For example, you are seeking pain and suffering from physical injuries and emotional distress. You might say that you have anxiety and you cannot drive to work. You may say the pain is so bad you cannot leave your house.

When you make claims like this, here are a few examples of how the insurance company would use your account against you:

You have a family member tag you in a photo at a family event. You are smiling, but in reality, smiling through the pain. In the photograph, you seem happy and you are out. In your claim, you say the pain is so severe that you cannot leave home – let alone enjoy life. Insurance companies would use this to say you exaggerated or made up your pain and suffering entirely.

Insurance companies use your accounts to raise doubt – regardless of how untrue they might be.

The Court Could Consider Posts a Waiver of Confidentiality

What you post on social media is not yours to keep. In fact, the court typically says that anything you post on social media means you have consented for it to be public.

Furthermore, if you are amidst a settlement, you may have a clause in the agreement that prohibits you from discussing the case. Sharing anything on social media may constitute sharing:

  • Commenting about your situation – even if you do not provide details
  • Discussing injuries from the accident
  • Speculating with friends about your case’s outcome
  • Posting photos, videos, and other media from the accident, injuries, or treatments you have received
  • Discussing the names of others involved in your case
  • Talking about how you plan to spend the settlement money
  • Revealing information from private conversations with the insurance company or defense attorneys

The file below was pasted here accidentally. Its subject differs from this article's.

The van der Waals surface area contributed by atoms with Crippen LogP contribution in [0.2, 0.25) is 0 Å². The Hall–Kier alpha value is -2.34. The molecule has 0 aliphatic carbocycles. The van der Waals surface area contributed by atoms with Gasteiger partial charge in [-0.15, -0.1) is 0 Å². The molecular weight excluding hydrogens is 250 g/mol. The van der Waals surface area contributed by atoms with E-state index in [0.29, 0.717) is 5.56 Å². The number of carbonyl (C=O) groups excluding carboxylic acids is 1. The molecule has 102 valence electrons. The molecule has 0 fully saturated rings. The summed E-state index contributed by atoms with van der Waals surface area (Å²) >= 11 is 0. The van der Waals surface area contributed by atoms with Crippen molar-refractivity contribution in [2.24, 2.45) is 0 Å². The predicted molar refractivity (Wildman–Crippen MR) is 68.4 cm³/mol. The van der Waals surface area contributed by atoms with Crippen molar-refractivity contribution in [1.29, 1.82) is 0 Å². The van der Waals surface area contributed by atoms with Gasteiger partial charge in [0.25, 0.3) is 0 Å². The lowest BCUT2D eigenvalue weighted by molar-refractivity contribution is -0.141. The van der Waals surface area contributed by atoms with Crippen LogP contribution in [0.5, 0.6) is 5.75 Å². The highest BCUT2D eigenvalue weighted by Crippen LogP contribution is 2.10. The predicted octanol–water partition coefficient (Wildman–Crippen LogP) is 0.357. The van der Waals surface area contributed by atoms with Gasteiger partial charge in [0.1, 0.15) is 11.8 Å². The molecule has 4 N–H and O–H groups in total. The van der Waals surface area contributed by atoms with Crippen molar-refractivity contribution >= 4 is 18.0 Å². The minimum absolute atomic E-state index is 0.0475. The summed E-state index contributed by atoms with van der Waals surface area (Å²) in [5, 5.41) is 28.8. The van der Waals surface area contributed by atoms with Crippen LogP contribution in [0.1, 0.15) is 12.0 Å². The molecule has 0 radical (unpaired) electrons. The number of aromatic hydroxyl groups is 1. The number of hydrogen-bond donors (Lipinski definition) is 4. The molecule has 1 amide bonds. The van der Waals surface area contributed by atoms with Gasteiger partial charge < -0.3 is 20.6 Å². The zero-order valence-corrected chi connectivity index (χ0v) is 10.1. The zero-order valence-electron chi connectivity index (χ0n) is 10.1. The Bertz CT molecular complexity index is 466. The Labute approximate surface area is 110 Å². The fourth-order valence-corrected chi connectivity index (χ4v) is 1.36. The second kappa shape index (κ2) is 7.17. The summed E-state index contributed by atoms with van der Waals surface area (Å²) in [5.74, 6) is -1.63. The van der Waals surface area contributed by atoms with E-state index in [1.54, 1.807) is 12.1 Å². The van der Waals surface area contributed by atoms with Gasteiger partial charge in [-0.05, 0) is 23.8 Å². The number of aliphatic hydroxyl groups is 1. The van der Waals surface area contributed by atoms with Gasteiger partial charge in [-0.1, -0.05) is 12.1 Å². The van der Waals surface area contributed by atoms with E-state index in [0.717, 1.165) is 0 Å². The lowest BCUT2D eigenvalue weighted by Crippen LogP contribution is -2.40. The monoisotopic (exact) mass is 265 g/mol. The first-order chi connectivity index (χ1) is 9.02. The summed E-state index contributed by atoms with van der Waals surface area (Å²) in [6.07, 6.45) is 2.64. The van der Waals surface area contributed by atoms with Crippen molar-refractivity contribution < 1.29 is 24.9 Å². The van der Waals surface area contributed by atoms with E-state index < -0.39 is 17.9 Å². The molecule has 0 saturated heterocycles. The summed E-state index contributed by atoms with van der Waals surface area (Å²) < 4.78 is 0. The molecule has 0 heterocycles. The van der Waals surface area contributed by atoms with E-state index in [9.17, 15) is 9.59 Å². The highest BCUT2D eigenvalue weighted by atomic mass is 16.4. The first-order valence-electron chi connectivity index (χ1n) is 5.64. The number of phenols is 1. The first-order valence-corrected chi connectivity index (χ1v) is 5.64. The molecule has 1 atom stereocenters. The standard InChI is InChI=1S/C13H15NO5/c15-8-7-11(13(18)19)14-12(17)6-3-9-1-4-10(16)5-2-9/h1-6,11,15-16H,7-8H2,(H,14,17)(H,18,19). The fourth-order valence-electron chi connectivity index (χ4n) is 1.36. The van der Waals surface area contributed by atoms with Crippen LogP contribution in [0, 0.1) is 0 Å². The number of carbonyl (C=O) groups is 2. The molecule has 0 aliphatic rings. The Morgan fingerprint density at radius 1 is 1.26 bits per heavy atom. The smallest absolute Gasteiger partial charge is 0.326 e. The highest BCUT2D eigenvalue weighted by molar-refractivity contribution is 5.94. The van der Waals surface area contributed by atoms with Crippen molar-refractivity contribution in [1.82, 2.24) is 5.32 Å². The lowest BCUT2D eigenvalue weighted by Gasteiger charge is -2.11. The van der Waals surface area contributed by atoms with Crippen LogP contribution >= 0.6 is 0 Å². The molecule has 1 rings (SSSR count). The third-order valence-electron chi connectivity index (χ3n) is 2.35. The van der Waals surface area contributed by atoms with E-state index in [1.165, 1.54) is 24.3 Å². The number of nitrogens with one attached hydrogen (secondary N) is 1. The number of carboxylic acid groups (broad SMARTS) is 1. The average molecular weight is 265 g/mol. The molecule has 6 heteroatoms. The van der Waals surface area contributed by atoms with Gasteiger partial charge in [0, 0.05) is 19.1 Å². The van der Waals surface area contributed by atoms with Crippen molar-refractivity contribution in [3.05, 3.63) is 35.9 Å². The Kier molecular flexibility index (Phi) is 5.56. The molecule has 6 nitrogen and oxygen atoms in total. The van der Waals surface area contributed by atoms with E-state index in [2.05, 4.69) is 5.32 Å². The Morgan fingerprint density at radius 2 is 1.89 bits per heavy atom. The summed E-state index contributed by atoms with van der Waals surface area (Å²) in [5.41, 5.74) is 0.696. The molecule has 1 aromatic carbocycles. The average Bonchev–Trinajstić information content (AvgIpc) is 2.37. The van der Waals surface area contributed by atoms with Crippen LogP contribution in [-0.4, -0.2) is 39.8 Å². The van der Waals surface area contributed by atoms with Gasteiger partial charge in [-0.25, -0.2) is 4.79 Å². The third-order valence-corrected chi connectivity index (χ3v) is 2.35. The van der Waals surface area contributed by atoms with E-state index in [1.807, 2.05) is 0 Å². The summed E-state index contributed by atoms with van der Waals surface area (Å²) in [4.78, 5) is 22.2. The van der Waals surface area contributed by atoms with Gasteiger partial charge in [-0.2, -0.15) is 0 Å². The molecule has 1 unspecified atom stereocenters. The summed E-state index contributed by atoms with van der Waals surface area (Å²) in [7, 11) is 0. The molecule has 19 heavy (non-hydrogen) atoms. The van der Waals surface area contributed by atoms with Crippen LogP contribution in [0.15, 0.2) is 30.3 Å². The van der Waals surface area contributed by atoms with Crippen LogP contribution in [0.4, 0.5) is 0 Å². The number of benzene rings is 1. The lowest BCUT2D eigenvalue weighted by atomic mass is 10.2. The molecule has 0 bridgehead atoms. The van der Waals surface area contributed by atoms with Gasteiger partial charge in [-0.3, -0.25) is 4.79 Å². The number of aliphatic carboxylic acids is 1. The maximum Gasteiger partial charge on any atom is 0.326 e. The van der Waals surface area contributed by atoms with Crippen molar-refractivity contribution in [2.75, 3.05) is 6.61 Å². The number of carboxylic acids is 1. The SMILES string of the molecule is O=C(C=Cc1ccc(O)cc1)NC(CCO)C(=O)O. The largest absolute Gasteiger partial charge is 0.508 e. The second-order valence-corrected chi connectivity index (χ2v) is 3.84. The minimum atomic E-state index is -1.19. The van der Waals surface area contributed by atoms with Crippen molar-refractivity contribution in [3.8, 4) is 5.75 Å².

If you share the confidential information on social media, your settlement could be lost.

How to Use Your Social Media without Harming Your Case

Ideally, your attorney would like to see you and social media go through a long-term break-up. If you insist on using social media after you start your lawsuit, you need to exercise caution. Some things you can do to prevent your social media updates from harming your case include:

  • Setting your status to private;
  • Suspending all updates and posts until the case is over;
  • Not following any new groups, accounts, or friends;
  • Not adding any new friends – even if you think you know them;
  • Asking that anyone who knows you does not post or tag anything about you;
  • Removing friends from your friends list that you do not know or talk to in person anymore; and
  • Telling your attorney about your social media accounts that are still active and get guidelines.

If you or a loved one has been seriously injured, you should not let an injury financially bankrupt your family. Instead, contact an attorney that is ready to help fight for your right to compensation.

Contact me, attorney Jeffrey H. Penneys, Esq. I can help you through the process of filing a claim or going through a lawsuit with insurance companies.

To get started, schedule a free case evaluation by calling me toll-free at 800-465-8795, my cell at 215-771-0430, or filling out my online contact form.